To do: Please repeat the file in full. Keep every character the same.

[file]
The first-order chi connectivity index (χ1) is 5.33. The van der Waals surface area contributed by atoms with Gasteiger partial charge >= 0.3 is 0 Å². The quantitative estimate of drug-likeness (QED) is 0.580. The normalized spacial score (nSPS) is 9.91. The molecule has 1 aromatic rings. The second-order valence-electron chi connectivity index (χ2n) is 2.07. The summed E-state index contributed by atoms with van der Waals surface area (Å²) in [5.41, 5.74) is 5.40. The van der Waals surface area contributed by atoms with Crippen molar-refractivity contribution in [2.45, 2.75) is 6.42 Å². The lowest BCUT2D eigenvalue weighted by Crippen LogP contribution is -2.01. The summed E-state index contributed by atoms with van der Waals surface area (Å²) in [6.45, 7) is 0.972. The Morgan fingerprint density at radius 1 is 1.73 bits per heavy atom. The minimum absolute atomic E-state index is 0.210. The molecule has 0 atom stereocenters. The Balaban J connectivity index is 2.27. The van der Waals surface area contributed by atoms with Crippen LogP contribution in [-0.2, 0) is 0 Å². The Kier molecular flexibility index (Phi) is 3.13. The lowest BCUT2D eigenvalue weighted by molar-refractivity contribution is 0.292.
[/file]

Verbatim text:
The first-order chi connectivity index (χ1) is 5.33. The van der Waals surface area contributed by atoms with Gasteiger partial charge >= 0.3 is 0 Å². The quantitative estimate of drug-likeness (QED) is 0.580. The normalized spacial score (nSPS) is 9.91. The molecule has 1 aromatic rings. The second-order valence-electron chi connectivity index (χ2n) is 2.07. The summed E-state index contributed by atoms with van der Waals surface area (Å²) in [5.41, 5.74) is 5.40. The van der Waals surface area contributed by atoms with Crippen molar-refractivity contribution in [2.45, 2.75) is 6.42 Å². The lowest BCUT2D eigenvalue weighted by Crippen LogP contribution is -2.01. The summed E-state index contributed by atoms with van der Waals surface area (Å²) in [6.45, 7) is 0.972. The Morgan fingerprint density at radius 1 is 1.73 bits per heavy atom. The minimum absolute atomic E-state index is 0.210. The molecule has 0 atom stereocenters. The Balaban J connectivity index is 2.27. The van der Waals surface area contributed by atoms with Crippen LogP contribution in [-0.2, 0) is 0 Å². The Kier molecular flexibility index (Phi) is 3.13. The lowest BCUT2D eigenvalue weighted by molar-refractivity contribution is 0.292.